5. Biodiversity Protects Us.<p>Biodiversity makes the earth habitable. Biodiverse ecosystems provide <a href="https://www.nature-basedsolutions.com/" target="_blank">nature-based solutions</a> that buffer us from <a href="https://oceanservice.noaa.gov/facts/coral_protect.html" target="_blank">natural disasters such as floods and storms</a>, <a href="https://digital.iucn.org/water/nature-based-solutions-for-water/" target="_blank">filter our water</a> and <a href="https://www.naturebasedsolutionsinitiative.org/publications/the-superior-effect-of-nature-based-solutions-in-land-management-for-enhancing-ecosystem-services/" target="_blank">regenerate our soils</a>.</p><p>The <a href="https://blogs.worldbank.org/voices/miracle-mangroves-coastal-protection-numbers" target="_blank">clearance of over 35% of the world's mangroves for human activities</a> has increasingly put people and their homes at risk from floods and sea-level rise. If today's mangroves were lost, 18 million more people would be flooded every year (an increase of 39%) and annual damages to property would increase by 16% ($82 billion).</p><p>Protecting and restoring natural ecosystems is vital to fighting climate change. Nature-based solutions could provide <a href="https://www.pnas.org/content/114/44/11645" target="_blank">37% of the cost-effective CO2 mitigation needed by 2030</a> to maintain global warming within 2°C (35.6 F).</p><p>Natural ecosystems provide the foundations for economic growth, human health and prosperity. Our fate as a species is deeply connected to the fate of our natural environment.</p><p>As ecosystems are increasingly threatened by human activity, acknowledging the benefits of biodiversity is the first step in ensuring that we look after it. We know biodiversity matters. Now, as a society, we should protect it – and in doing so, protect our own long-term interests.</p>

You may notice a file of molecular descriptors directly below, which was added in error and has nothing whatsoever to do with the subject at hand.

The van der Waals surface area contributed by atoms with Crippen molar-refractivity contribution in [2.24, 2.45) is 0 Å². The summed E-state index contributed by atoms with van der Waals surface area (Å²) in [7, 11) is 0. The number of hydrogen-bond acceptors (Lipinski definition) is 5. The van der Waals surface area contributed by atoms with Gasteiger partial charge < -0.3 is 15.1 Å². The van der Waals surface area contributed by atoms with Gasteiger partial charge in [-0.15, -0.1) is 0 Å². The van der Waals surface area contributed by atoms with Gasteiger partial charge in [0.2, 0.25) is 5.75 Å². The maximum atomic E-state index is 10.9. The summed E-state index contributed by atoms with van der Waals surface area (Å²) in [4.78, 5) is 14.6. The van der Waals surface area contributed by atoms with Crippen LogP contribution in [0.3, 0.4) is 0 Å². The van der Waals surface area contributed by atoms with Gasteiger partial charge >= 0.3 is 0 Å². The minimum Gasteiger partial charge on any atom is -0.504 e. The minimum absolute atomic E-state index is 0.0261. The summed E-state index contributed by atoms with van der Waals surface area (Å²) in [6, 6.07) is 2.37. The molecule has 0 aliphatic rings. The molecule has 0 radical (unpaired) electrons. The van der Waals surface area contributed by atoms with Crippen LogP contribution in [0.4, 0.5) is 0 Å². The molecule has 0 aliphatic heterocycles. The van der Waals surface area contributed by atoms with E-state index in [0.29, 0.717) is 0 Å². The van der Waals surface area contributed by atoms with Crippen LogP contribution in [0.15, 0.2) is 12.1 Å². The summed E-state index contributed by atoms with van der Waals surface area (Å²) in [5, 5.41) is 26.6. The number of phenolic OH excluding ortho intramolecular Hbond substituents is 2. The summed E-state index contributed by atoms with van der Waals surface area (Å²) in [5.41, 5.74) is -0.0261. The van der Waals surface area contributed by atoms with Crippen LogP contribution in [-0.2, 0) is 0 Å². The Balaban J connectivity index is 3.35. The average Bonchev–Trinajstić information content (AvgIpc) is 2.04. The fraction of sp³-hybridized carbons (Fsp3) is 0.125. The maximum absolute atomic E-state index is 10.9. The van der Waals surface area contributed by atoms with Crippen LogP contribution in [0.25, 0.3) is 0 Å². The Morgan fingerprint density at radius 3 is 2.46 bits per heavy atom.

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By Jared Kaufman